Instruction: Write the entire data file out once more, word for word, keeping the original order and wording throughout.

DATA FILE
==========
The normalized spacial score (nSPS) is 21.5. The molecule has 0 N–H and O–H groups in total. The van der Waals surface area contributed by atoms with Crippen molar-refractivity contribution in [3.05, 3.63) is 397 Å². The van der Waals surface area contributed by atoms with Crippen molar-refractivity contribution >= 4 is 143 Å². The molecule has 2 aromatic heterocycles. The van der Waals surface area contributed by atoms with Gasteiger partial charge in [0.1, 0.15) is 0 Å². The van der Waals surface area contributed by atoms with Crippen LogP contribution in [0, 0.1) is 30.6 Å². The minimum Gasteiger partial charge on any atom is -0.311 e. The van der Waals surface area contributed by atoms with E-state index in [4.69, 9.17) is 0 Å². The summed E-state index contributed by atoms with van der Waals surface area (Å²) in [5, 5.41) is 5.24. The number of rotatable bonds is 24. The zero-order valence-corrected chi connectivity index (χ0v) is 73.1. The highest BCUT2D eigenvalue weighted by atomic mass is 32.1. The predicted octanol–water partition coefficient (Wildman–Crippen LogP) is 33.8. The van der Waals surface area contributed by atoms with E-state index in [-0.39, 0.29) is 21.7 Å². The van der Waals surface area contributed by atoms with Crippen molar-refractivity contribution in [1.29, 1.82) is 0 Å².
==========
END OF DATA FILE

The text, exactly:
The normalized spacial score (nSPS) is 21.5. The molecule has 0 N–H and O–H groups in total. The van der Waals surface area contributed by atoms with Crippen molar-refractivity contribution in [3.05, 3.63) is 397 Å². The van der Waals surface area contributed by atoms with Crippen molar-refractivity contribution >= 4 is 143 Å². The molecule has 2 aromatic heterocycles. The van der Waals surface area contributed by atoms with Gasteiger partial charge in [0.1, 0.15) is 0 Å². The van der Waals surface area contributed by atoms with Crippen LogP contribution in [0, 0.1) is 30.6 Å². The minimum Gasteiger partial charge on any atom is -0.311 e. The van der Waals surface area contributed by atoms with E-state index in [4.69, 9.17) is 0 Å². The summed E-state index contributed by atoms with van der Waals surface area (Å²) in [5, 5.41) is 5.24. The number of rotatable bonds is 24. The zero-order valence-corrected chi connectivity index (χ0v) is 73.1. The highest BCUT2D eigenvalue weighted by atomic mass is 32.1. The predicted octanol–water partition coefficient (Wildman–Crippen LogP) is 33.8. The van der Waals surface area contributed by atoms with E-state index in [-0.39, 0.29) is 21.7 Å². The van der Waals surface area contributed by atoms with Crippen molar-refractivity contribution in [1.29, 1.82) is 0 Å².